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Andrei Haeff and the Amazing Microwave Amplifier

How history forgot this pioneer of the traveling-wave tube

11 min read
Photo of  Andrei “Andy” Haeff
Photo: The Andrei V. Haeff Papers

photo of Andy HaeffPatent Pending Recognition: The patent Haeff filed in 1933 for a primitive type of traveling-wave tube has been largely ignored.Photo,top: The Andrei V. Haeff Papers; Illustration, bottom: U.S. Patent and Trademark Office

An intense-looking young man stepped out of his engineering lab at Caltech to watch what was happening. In the university’s nearby high-voltage laboratory, gigantic bolts of electricity were leaping eerily from outlandish equipment. It was 1931, and a Hollywood crew was filming the spark-filled special effects for the creation scene in Boris Karloff’s first Frankenstein movie. The serious-minded young engineer loved cinema, but as he walked back to his bench in the Kellogg Radiation Laboratory, he probably had no idea that a new kind of vacuum tube he was working on would in time revolutionize the movie business, enabling TV broadcasters to bounce Frankenstein and countless other films off satellites straight into people’s homes.

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Caltech Team Launches Experimental Space-Based Solar Array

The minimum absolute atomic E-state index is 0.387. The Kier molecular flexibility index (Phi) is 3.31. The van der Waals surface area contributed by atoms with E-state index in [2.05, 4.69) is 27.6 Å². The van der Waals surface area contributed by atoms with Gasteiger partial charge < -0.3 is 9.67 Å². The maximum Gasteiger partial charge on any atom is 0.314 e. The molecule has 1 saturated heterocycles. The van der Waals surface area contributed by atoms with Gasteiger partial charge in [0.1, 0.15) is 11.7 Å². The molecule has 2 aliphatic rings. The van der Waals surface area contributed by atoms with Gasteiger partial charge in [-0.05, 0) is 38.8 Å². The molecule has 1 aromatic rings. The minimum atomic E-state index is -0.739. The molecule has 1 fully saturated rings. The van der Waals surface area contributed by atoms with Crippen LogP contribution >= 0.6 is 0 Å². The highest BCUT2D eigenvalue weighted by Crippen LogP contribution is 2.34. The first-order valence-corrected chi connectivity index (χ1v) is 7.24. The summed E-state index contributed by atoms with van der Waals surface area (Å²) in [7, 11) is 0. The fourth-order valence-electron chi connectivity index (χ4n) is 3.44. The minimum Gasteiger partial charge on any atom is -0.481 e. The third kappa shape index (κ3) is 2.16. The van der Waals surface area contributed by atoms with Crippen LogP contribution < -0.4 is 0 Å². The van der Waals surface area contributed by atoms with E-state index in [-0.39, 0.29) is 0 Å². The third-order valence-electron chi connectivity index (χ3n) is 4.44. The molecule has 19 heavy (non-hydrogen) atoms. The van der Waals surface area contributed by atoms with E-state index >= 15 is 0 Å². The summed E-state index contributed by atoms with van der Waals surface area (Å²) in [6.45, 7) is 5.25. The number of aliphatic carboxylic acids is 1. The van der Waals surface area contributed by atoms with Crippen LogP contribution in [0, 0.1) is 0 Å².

The satellite will test some of the tech needed to wirelessly beam power from orbit

4 min read
A lightweight gold-colored square frame for a solar power array, seen flying in space with Earth in background.

Artist's conception of Caltech's Space Solar Power Demonstrator in Earth orbit.

Caltech

For about as long as engineers have talked about beaming solar power to Earth from space, they’ve had to caution that it was an idea unlikely to become real anytime soon. Elaborate designs for orbiting solar farms have circulated for decades—but since photovoltaic cells were inefficient, any arrays would need to be the size of cities. The plans got no closer to space than the upper shelves of libraries.

That’s beginning to change. Right now, in a sun-synchronous orbit about 525 kilometers overhead, there is a small experimental satellite called the Space Solar Power Demonstrator One (SSPD-1 for short). It was designed and built by a team at the California Institute of Technology, funded by donations from the California real estate developer Donald Bren, and launched on 3 January—among 113 other small payloads—on a SpaceX Falcon 9 rocket.

“To the best of our knowledge, this would be the first demonstration of actual power transfer in space, of wireless power transfer,” says Ali Hajimiri, a professor of electrical engineering at Caltech and a codirector of the program behind SSPD-1, the Space Solar Power Project.

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